A magnificent and rare pair of large sized St. Petersburg Empire two-toned gilt bronze vases attributed to Friedrich Bergenfeldt after a design by Jean-François Thomas de Thomon, of campagna form with everted rim above a stiff leaf border, the body headed by a band of grotto-work and flanked by two semi-nude classical nymphs draped at the waist and leaning outward as they hold a cord hung with a foliate and fruiting swag suspended from lion mask heads, each figure standing on scrolled handles that wrap around the vase base above a palmette band on a fluted waisted stem and ribbon wreathed foot, on a square plinth above a stepped black and grey veined marble base with stiff leaf mounted border below a pair of mounted classical females with a ewer and bowl and to the sides with female mask heads within diamond-shaped frames
Saint Petersburg, date circa 1805
Height 60 cm, diameter 28 cm.
There is a pair of almost identical vases in the Hermitage Museum, which are illustrated in Igor Sychev, "Russian Bronze", 2003, pp. 102-3. The latter however have covers and have a bright green patination, while the malachite bases are mounted with figures of Diana the huntress. Igor Sychev describes the latter as "The Medici Vases. St Petersburg, the J. -J. Baumann Factory (?) 1805-7". However it is far more plausible to attribute the design of these highly worked and jewel-like bronzes to the French born architect Jean-François Thomas de Thomon (1754-1813) and their manufacture to the German born bronzier Friedrich Bergenfeldt (1760-1814/22), both of whom worked extensively in St. Petersburg. Although the design reflects many aspects of the French Empire style, in particular that of the renowned bronzier Claude Galle (1759-1815), it also includes other elements that define it as belonging to the Russian Empire style and in particular to the work of Thomas de Thomon.
Notable is the combination of classical lines and romantic grottowork, which is also evident in one of Thomas de Thomon's designs for a vase of 1803. The latter, as here, combines rockwork and water nymphs within an overall classical design. Elements of Thomon's design also appear in a group of gilt and patinated bronze vases, which again are closely related to the present pair. A pair of vases, formerly in the collection of Count Stoganoff (sold in his sale by Lepke, Berlin, May 1931, lot 137) also includes similar figures to those in Thomon's design. Furthermore an ovoid gilt and patinated vase signed and dated F. Bergenfeldt à St. Petersburg 1802 also follows the same form and combination of rockwork with classical elements and bears an identical gilt bronze mount featuring Neptune flanked by hippocampi. A pair of vases in the Palazzo Pitti, Florence (illustrated S. Colombo, "L'Arte de Mobile in Italia", 1975, pl. 302) and another single vase with applied figures to the rim and to the sides (illustrated in Hans Ottomeyer and Peter Pröschel, "Vergoldete Bronzen", 1986, p. 365, pl. 5.12.11) also bear the same Neptune mounts as in Thomon's design. Interesting the latter vase is attributed to Claude Galle though Ottomeyer mentions its similarity with Bergenfeldt's vase of 1802. Also of significance is the fact that one of the vases in that group has similar handles to the present pair, though instead of nymphs they are formed as mermaids but have very similar distinctive facial features and pose (as if leaning out). Such close similarities between this vase and those cited above suggest the present vases being a collaboration between Thomas de Thomon and Bergenfeldt. Interestingly this gallery also once sold a pair of Russian gilt bronze mounted malachite brûle parfums attributed to Bergenfeldt after a design by the Andrei Voronikhin, which again featured nude classical females leaning out away from the main body.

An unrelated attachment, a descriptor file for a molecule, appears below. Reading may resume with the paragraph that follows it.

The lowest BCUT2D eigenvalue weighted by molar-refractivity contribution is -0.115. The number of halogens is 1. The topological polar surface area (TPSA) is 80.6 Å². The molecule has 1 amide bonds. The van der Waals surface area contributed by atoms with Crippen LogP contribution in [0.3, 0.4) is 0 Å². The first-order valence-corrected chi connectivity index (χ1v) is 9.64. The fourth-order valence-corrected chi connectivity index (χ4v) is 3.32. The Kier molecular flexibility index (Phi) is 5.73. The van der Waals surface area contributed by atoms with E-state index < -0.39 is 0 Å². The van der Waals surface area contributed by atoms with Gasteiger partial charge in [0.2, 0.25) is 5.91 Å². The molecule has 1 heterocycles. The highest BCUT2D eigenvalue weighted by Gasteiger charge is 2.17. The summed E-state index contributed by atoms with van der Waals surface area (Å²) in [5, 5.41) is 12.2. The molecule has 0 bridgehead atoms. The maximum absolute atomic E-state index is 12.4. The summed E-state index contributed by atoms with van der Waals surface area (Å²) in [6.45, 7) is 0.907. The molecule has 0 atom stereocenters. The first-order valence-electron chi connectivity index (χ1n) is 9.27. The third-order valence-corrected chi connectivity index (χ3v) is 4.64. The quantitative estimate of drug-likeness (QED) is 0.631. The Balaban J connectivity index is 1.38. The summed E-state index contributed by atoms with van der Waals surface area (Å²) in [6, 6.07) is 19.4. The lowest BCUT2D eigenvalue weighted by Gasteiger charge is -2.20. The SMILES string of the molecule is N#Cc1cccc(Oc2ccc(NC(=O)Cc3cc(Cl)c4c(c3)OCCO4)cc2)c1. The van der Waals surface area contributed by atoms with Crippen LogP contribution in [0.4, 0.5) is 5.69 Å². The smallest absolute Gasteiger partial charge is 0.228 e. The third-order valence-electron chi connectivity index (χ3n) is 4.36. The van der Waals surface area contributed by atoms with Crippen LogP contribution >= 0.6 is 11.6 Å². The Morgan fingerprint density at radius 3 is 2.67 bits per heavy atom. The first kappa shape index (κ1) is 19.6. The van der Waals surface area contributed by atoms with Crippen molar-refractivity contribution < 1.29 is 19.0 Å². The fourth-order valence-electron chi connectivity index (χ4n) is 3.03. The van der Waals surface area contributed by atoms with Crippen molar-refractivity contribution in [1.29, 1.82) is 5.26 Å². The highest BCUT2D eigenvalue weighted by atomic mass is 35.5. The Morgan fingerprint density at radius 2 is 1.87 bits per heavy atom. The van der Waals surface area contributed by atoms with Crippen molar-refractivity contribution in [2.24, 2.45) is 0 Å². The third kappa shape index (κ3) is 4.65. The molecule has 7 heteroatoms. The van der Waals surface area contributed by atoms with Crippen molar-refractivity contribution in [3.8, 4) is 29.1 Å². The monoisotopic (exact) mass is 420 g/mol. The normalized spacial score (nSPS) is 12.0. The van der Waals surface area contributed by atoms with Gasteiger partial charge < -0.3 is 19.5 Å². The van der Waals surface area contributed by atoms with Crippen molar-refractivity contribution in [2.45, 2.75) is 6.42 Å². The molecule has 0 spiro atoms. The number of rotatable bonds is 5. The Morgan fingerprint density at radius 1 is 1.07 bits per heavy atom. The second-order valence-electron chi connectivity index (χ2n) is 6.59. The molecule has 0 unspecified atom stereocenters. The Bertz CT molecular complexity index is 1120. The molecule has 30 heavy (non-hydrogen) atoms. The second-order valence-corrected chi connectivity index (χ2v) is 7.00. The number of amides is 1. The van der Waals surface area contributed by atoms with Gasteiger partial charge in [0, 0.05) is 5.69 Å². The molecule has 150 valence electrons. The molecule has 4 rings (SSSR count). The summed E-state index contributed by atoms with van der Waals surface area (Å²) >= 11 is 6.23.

The German born bronzier Friedrich Bergenfeldt was working in Saint Petersburg during the 1790's after which he may well have worked in Paris but by 1801 was once more in Russia and proved very productive during the first decade of the nineteenth century. He was without doubt one of the finest bronziers to have worked in St Petersburg during that period and like his contemporaries such as Baumann or J-P Lancry supplied numerous bronzes to furnish the Russian Imperial court and aristocracy. He regularly collaborated with the ébéniste Heinrich Gambs for whom he supplied elaborate bronze mounts. Though he generally worked from designs by others, nevertheless his bronzes showed a distinct similarity with the work of the Parisian bronzier Claude Galle, whose monumental vases and urns as well as clock cases often featured semi-draped female beauties abutting the main body as part of the handle or around the rim.
Like Bergenfeldt, Thomas de Thomon, who was born in France, was a foreigner working in St Petersburg. He worked as a designer, painter and engraver though is probably best known now for his many architectural works in St Petersburg and elsewhere. Among the many buildings he designed the Stock Exchange and the extraordinary Rostral Columns at Vasilyevsky Island as well many of St Petersburg cemeteries in combination with some superb decorative works for the Imperial court such as a gilt bronze mounted crystal and stained glass vase (made by the Imperial Glass Factory) for Maria Feodorovna at Pavlovsk Palace.